LIC of India Vs. R. Suresh
 INSC 469 (14 March 2008)
S.B. Sinha & V.S.
Civil Appeal No. 2004 of
2008 (Arising out of Slp(C) No. 13230 of 2006) S.B. Sinha, J :
1. Whether jurisdiction of the Industrial Courts are ousted in regard to an
order of dismissal passed by the Life Insurance Corporation of India, a
Corporation constituted and incorporated under the Life Insurance Corporation
Act, 1956, is the question involved in this appeal which arises out of a
judgment and order dated 3.2.2006 passed by a Division Bench of the Kerala High
Court at Ernakulam.
2. Respondent herein was appointed as a Development Officer of the
appellant. Departmental proceeding were initiated against him. Articles of
Charges were framed; fifth of it being, forgery of a signature on a proposal.
According to the Enquiry Officer, the respondent was negligent in the performance
of his duties as he did not personally verify the details of the person
concerned and relied wholly upon the representation of the agent.
The Enquiry Officer found him guilty of the first four charges, but
exonerated him on the fifth one. He was dismissed from service by the
disciplinary authority by an order dated 19.4.1989.
3. An industrial dispute was raised by him. The appropriate Government
referred the following dispute for adjudication of the Industrial Tribunal:
"Whether the action of the Management of the Life Insurance Corporation
of India, Thiruvananthapuram in removing from service of Sh. R. Suresh,
Development officer with effect from 19.04.1989 is justified? If not what
relief is the workman entitled to."
4. By an Award dated 6.2.1993, while holding that the principles of natural
justice have been followed in the matter of holding the domestic enquiry
against the respondent, in respect of charges 1 to 4, but having regard to the
nature of charges vis-`-vis the admission of the respondent, it was held:
"IV. Admittedly there was no monetary loss to the management and no
monetary gain to the workman by the issuance of a policy in the name of a dead
person. It is pertinent to note that senior branch manager of the Punalur
Branch office of the management has deposed before Enquiry Officer "that
the workman has not deliberately secured the proposal knowing that the party as
dead. But he has been careless in not verifying the correct facts that is why
it is said his work habit is unsatisfactory". The above statement makes it
clear that the workman deliberately not secured the policy but everything
happened due to his carelessness. As per Regulation Nos. 21 and 24 mentioned
above every employee of the management corporation shall serve the corporation
honestly and faithfully and shall maintain absolute, integrity and devotion to
duty etc., and as per Regulation 39(1) the management is empowered to impose
punishment for committing breach of the Regulations of the Corporation and the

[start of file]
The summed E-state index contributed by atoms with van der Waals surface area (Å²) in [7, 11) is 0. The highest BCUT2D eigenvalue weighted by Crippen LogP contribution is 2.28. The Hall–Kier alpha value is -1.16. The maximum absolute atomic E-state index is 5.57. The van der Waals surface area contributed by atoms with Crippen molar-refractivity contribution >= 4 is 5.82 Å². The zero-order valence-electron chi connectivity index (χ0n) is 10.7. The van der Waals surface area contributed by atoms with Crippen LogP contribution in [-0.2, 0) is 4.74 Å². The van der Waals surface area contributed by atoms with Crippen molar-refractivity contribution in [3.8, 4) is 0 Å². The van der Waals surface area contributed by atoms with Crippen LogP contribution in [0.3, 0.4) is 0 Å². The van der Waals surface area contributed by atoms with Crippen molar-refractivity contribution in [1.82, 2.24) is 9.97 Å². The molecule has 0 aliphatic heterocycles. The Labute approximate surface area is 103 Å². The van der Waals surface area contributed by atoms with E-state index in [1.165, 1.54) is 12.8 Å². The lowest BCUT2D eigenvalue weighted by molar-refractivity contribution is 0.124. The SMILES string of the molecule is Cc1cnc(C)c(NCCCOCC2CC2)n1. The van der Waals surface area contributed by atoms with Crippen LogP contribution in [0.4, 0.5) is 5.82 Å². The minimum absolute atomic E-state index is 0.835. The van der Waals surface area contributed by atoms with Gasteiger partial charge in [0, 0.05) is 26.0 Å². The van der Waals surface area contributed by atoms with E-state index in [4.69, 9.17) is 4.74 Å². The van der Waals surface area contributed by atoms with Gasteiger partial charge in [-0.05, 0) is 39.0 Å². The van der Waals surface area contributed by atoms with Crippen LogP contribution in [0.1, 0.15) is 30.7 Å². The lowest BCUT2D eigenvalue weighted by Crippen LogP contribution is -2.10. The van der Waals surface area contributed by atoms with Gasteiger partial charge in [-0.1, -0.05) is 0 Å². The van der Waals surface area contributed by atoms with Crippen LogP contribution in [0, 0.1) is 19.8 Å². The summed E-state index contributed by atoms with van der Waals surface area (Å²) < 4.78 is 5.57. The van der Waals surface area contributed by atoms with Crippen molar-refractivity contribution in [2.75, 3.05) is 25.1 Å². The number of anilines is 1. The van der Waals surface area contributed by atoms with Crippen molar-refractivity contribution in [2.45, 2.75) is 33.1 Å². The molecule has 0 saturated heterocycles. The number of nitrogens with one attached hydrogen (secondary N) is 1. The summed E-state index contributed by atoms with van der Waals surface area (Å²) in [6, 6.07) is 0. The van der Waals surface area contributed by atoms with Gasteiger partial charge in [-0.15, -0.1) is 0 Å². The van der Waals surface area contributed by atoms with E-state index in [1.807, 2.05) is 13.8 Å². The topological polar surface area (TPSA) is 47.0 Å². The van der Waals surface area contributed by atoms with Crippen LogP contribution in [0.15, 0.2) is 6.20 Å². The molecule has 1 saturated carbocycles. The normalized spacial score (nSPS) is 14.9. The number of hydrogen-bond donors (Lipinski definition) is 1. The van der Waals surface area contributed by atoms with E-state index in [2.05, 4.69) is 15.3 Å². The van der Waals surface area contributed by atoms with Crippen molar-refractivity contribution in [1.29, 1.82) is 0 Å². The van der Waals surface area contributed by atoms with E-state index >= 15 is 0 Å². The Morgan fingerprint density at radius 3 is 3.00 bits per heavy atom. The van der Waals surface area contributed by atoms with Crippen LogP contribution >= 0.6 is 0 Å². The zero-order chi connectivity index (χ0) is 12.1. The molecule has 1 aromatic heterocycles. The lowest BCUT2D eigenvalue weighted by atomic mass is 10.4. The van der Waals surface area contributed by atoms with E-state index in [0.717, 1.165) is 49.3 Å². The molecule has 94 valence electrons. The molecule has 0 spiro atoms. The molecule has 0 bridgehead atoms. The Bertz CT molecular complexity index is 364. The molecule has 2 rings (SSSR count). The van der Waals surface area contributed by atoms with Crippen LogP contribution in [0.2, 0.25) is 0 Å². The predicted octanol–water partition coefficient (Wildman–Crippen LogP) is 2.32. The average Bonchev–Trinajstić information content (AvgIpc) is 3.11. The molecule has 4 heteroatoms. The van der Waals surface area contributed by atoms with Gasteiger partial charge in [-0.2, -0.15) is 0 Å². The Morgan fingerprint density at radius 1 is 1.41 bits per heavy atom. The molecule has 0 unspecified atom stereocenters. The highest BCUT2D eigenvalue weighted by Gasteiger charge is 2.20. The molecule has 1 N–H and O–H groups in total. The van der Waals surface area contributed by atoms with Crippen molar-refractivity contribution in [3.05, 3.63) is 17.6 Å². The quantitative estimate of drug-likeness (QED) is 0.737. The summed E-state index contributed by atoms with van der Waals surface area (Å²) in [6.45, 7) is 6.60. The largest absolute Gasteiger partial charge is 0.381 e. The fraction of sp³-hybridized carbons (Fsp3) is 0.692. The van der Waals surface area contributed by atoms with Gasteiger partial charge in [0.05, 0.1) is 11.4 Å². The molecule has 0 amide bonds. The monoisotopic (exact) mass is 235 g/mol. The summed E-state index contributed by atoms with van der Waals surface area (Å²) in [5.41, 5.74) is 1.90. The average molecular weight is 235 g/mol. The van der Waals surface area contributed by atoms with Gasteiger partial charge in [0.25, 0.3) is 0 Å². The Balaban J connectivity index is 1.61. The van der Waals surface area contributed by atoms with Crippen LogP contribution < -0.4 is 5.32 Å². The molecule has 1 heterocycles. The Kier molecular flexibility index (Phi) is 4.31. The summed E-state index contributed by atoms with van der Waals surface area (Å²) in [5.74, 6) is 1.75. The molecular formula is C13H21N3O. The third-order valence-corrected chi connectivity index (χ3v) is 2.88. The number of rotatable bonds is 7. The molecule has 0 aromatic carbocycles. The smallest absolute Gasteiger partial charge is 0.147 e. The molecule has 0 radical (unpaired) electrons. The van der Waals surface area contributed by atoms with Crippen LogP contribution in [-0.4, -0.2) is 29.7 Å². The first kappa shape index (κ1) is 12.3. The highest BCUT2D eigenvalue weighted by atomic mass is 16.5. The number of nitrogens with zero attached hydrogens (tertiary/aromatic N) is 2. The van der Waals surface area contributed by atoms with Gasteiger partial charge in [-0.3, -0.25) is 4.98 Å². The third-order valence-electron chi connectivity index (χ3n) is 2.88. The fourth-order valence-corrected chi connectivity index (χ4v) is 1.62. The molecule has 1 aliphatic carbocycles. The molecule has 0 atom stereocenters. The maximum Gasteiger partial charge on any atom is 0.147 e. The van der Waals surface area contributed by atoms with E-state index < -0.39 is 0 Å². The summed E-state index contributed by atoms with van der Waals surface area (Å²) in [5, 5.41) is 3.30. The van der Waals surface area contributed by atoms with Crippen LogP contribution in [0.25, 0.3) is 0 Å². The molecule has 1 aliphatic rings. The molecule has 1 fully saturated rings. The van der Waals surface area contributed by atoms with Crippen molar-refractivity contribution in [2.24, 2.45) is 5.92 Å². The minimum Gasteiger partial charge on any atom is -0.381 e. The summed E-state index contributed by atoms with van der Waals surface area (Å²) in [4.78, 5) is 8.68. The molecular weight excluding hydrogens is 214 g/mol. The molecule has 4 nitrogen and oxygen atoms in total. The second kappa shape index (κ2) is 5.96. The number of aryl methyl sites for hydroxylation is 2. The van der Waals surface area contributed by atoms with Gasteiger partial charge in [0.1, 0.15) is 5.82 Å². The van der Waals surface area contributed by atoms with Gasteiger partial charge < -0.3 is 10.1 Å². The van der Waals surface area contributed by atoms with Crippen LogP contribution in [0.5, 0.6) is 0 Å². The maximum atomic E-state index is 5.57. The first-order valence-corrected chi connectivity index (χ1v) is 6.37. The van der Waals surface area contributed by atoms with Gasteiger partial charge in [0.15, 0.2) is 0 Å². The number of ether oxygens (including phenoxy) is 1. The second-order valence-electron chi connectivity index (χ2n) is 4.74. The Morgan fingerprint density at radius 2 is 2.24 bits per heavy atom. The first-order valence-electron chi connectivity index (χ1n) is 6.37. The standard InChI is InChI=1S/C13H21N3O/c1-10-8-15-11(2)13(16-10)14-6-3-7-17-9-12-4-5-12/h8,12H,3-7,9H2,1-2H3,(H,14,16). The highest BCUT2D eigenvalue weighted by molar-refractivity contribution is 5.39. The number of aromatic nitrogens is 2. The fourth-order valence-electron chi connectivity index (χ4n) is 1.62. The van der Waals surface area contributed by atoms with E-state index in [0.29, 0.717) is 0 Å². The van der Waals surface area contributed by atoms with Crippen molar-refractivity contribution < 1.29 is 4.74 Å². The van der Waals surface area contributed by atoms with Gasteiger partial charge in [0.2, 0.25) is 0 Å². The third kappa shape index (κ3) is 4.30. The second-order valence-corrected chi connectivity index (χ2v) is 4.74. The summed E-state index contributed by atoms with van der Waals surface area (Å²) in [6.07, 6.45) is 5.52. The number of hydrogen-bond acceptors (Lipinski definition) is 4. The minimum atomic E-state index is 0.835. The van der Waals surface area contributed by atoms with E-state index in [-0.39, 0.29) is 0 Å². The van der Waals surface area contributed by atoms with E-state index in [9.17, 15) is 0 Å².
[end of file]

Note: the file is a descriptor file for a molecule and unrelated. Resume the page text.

punishment included dismissal as well. But as deposed by the senior Branch
Manager the workman was careless in securing the proposal which resulted in the
issuance of the policy in the name of a dead person. It may be recalled that he
had only two years service with the management and there was no other complaint
against him during that period except the other complaint against him during
that period except the present charge. But the misconduct happened due to his
carelessness on as admitted by the senior Branch Manager. On an anxious
consideration of all these aspects I am of the view that the punishment of
dismissal is too harsh to be sustained. The management failed to consider these
aspects and failed to award a lesser punishment. However, the workman cannot be
let off without any punishment for the misconducts proved against him. The
anguish and pain suffered by him due to the loss of his job and denial of
backwages and all other monetary benefits would be adequate punishment
according to me for the misconducts now proved against him. Subject to that he
is ordered to be reinstated in service."
5. A Writ Petition was filed by the appellant before the High Court. A
contention inter alia was raised therein that the Industrial Tribunal had no
jurisdiction in the matter. Before the High Court, a decision of this Court in
Machilipatnam, A.P. and Another [(1994) 2 SCC 323], was cited.
The High Court opined that the said decision has no application in the fact
of the present case, stating:
"..It was also held that once Section 2(cc) is not attracted, there is
no question of application of Section 25-F on the basis of which the
termination of the service of the probationer can be held to be invalid. It was
therefore that the Court found that the proceedings before the Tribunal were
not justified. There again the reasoning is that in the case of conflict
between the provisions in the Staff Regulation and the provisions of the
Industrial Disputes Act, the former would prevail."
Chandra and another [AIR 1984 SC 1462], it was held;